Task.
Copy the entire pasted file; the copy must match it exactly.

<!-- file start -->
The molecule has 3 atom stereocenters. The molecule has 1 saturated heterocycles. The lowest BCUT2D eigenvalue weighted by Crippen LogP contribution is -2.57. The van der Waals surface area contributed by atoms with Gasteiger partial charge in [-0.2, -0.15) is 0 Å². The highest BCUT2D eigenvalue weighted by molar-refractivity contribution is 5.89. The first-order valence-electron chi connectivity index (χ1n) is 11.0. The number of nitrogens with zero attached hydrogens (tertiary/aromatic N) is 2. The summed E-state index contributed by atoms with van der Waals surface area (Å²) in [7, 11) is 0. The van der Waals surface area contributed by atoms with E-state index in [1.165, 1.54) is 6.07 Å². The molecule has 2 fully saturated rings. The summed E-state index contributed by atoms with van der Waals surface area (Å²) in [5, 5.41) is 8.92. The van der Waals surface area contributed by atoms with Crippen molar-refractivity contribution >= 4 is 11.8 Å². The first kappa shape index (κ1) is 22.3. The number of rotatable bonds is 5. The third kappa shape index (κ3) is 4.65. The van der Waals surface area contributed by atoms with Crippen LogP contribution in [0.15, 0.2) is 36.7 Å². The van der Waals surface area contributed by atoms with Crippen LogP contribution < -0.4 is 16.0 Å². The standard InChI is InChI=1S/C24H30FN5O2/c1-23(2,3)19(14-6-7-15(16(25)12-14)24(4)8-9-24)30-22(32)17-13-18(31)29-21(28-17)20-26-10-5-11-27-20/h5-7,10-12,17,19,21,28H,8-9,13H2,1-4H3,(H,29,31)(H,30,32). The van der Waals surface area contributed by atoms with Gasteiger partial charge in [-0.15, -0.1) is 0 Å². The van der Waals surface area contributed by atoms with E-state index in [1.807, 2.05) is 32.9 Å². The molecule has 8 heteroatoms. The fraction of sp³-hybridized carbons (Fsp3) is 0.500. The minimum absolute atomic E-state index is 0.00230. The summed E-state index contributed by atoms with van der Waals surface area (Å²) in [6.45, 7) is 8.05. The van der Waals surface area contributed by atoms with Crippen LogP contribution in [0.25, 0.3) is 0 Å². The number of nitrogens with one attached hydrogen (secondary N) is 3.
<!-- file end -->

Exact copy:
The molecule has 3 atom stereocenters. The molecule has 1 saturated heterocycles. The lowest BCUT2D eigenvalue weighted by Crippen LogP contribution is -2.57. The van der Waals surface area contributed by atoms with Gasteiger partial charge in [-0.2, -0.15) is 0 Å². The highest BCUT2D eigenvalue weighted by molar-refractivity contribution is 5.89. The first-order valence-electron chi connectivity index (χ1n) is 11.0. The number of nitrogens with zero attached hydrogens (tertiary/aromatic N) is 2. The summed E-state index contributed by atoms with van der Waals surface area (Å²) in [7, 11) is 0. The van der Waals surface area contributed by atoms with E-state index in [1.165, 1.54) is 6.07 Å². The molecule has 2 fully saturated rings. The summed E-state index contributed by atoms with van der Waals surface area (Å²) in [5, 5.41) is 8.92. The van der Waals surface area contributed by atoms with Crippen molar-refractivity contribution >= 4 is 11.8 Å². The first kappa shape index (κ1) is 22.3. The number of rotatable bonds is 5. The third kappa shape index (κ3) is 4.65. The van der Waals surface area contributed by atoms with Crippen LogP contribution in [0.15, 0.2) is 36.7 Å². The van der Waals surface area contributed by atoms with Crippen LogP contribution < -0.4 is 16.0 Å². The standard InChI is InChI=1S/C24H30FN5O2/c1-23(2,3)19(14-6-7-15(16(25)12-14)24(4)8-9-24)30-22(32)17-13-18(31)29-21(28-17)20-26-10-5-11-27-20/h5-7,10-12,17,19,21,28H,8-9,13H2,1-4H3,(H,29,31)(H,30,32). The van der Waals surface area contributed by atoms with Gasteiger partial charge in [-0.15, -0.1) is 0 Å². The van der Waals surface area contributed by atoms with E-state index in [1.807, 2.05) is 32.9 Å². The molecule has 8 heteroatoms. The fraction of sp³-hybridized carbons (Fsp3) is 0.500. The minimum absolute atomic E-state index is 0.00230. The summed E-state index contributed by atoms with van der Waals surface area (Å²) in [6.45, 7) is 8.05. The van der Waals surface area contributed by atoms with Crippen LogP contribution in [0.25, 0.3) is 0 Å². The number of nitrogens with one attached hydrogen (secondary N) is 3.